Katherine Hocking wrote:
Hi, At that time the new year began in April, which is why our Tax
According to the HMRC website:
The reason for the tax year running from 6 April to 5 April is primarily
historical and has its origin in the switch from the Julian to the
Gregorian calendar in 1752.
It had been calculated in the 16th Century that the Julian calendar had
lost 9 days since its introduction in 46 BC. Most of Europe changed to
the new, more accurate, Gregorian calendar in 1582, but this country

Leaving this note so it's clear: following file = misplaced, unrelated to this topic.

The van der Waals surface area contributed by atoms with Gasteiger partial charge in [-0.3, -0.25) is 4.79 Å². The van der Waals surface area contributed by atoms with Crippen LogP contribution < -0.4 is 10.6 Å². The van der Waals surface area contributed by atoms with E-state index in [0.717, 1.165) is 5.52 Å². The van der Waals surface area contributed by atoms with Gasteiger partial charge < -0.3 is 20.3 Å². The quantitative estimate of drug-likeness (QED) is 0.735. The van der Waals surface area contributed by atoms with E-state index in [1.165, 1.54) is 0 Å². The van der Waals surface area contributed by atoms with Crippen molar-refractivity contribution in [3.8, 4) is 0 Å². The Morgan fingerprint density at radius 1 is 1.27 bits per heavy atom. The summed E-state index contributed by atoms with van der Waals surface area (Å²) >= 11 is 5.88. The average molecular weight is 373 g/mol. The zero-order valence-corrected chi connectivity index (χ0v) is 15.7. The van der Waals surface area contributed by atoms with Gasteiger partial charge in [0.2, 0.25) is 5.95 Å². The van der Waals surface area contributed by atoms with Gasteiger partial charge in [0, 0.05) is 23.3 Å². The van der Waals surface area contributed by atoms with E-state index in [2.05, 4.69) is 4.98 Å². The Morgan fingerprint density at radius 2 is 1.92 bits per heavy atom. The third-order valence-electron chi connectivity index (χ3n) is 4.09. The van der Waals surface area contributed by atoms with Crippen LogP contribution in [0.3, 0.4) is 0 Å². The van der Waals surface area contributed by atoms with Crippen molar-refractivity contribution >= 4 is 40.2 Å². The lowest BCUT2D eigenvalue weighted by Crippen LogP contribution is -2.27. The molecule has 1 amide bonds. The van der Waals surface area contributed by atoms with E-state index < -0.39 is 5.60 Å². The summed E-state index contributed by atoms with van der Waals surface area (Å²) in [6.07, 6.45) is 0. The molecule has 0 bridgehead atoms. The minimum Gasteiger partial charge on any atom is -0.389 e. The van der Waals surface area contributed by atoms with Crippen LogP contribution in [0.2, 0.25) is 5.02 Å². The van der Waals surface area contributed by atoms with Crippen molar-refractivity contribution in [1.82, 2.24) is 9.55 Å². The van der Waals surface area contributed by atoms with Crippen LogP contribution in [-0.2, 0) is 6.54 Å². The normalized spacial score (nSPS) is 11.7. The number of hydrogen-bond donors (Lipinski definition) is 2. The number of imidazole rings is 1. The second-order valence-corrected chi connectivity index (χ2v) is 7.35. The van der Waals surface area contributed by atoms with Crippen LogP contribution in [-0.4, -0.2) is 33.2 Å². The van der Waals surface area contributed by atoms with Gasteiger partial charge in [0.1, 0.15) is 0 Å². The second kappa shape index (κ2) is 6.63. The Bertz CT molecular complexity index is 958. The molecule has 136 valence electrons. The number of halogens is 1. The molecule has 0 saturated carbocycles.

continued with the old one until September 1752 by which time the error
had increased to 11 days.
These 11 days were 'caught up' by being removed from the calendar
altogether - 2 September was followed by 14 September. In order not to
lose 11 days' tax revenue in that tax year, though, the authorities
decided to tack the missing days on at the end, which meant moving the
beginning of the tax year from the 25 March, Lady Day, (which since the
Middle Ages has been regarded as the beginning of the legal year) to 6
The dates were adopted for income tax on its re-imposition in 1842 and
have not changed since.